The reason you’re shopping for a vacuum cleaner can sometimes help make this decision an easier one. For instance, if you’re just starting out on your own and the ancient upright vacuum you inherited from your mom just bit the dust, your choice is probably based on budget, pets and the type of flooring in your home or apartment.
On the other hand, if your toddler has been diagnosed with multiple allergies, your search for a vacuum cleaner will have more stringent requirements for cleaning and filtering abilities. Moving to a new home is a third example of why you might require a new vacuum cleaner. Once the rationale for your planned purchase is identified, the field of possible vacuum types and varieties can be better explored.
If allergies, pet hair, your home’s floors or architectural aspects require an upright model vacuum or a canister model vacuum, your decision may already be made. Some vacuum models are available only with a bag system while others are designed to be bagless. Further, your budget is going to determine whether you’re able to purchase a particular brand or model. Regardless of your choice, most vacuum cleaners—canister, upright, designed for a bagging system or meant to be bangles—will require some type of vacuum replacement parts or supplies.
As the name suggests, bag systems pick up dirt and dust where it’s deposited in a disposable vacuumed cleaning bag. When the bag is full, it’s usually a simple process to open the appliance, dispose of the full bag and replace it with a new one.
In past models, thin paper bags resulted in the appliance collecting large particles of dirt while blowing a fine dust throughout the household. Two improvements have stopped this from happening: the vacuum bag is now thicker and allows less dust through its weave. Secondly, most machines now have an inexpensive removable and replaceable filter located at the exhaust port of the machine. These filters are packaged with the bags and are changed along with the bag.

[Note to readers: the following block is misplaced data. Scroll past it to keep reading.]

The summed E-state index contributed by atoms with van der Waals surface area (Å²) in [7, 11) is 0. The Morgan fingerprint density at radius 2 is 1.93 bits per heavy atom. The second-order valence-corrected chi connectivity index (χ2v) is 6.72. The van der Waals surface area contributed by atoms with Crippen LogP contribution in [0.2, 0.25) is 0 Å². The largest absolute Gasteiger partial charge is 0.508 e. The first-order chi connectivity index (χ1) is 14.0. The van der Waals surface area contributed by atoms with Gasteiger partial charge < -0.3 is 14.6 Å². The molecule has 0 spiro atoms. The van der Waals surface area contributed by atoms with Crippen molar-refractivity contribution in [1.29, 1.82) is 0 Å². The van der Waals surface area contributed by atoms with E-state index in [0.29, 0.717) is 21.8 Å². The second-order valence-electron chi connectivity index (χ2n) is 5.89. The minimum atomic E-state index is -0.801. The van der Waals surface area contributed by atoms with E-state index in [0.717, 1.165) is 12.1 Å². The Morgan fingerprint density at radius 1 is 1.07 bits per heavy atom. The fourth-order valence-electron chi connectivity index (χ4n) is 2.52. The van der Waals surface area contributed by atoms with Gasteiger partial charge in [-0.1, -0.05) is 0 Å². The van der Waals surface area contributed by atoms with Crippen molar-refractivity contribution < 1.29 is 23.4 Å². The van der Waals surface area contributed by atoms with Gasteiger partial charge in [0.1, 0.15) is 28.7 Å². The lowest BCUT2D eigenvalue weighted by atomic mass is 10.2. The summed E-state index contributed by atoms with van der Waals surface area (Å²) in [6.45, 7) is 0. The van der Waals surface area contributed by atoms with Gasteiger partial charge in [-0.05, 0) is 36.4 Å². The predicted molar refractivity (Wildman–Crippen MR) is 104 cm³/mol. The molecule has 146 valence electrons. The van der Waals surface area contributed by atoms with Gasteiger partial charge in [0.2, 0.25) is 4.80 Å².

Although bagless models have been available for decades, it’s only recently that this type of vacuum became the fall-back model of choice. Again, the reason involves adequate filtration. The models now have filters that help capture dirt and dust into a container users empty when it becomes full.
Owners of these vacuum cleaners boast of not needing to purchase a box or two of bags every year. However, they have much more expensive filters that require replacement on a similar schedule as bagged models. Although owners can ignore the instructions to replace filters regularly and continue to use their appliances, the stopped-up filter will ensure less cleaning power and greater wear on the engine.
As noted, the model, maker and type of vacuum you choose to buy will be based on several characteristics. One final comparison noted by the experts is the relative ease of removing a full bag—many of which close automatically when removed from the machine—versus emptying out a container into the trash which may or may not require cleaning afterwards. It’s your choice.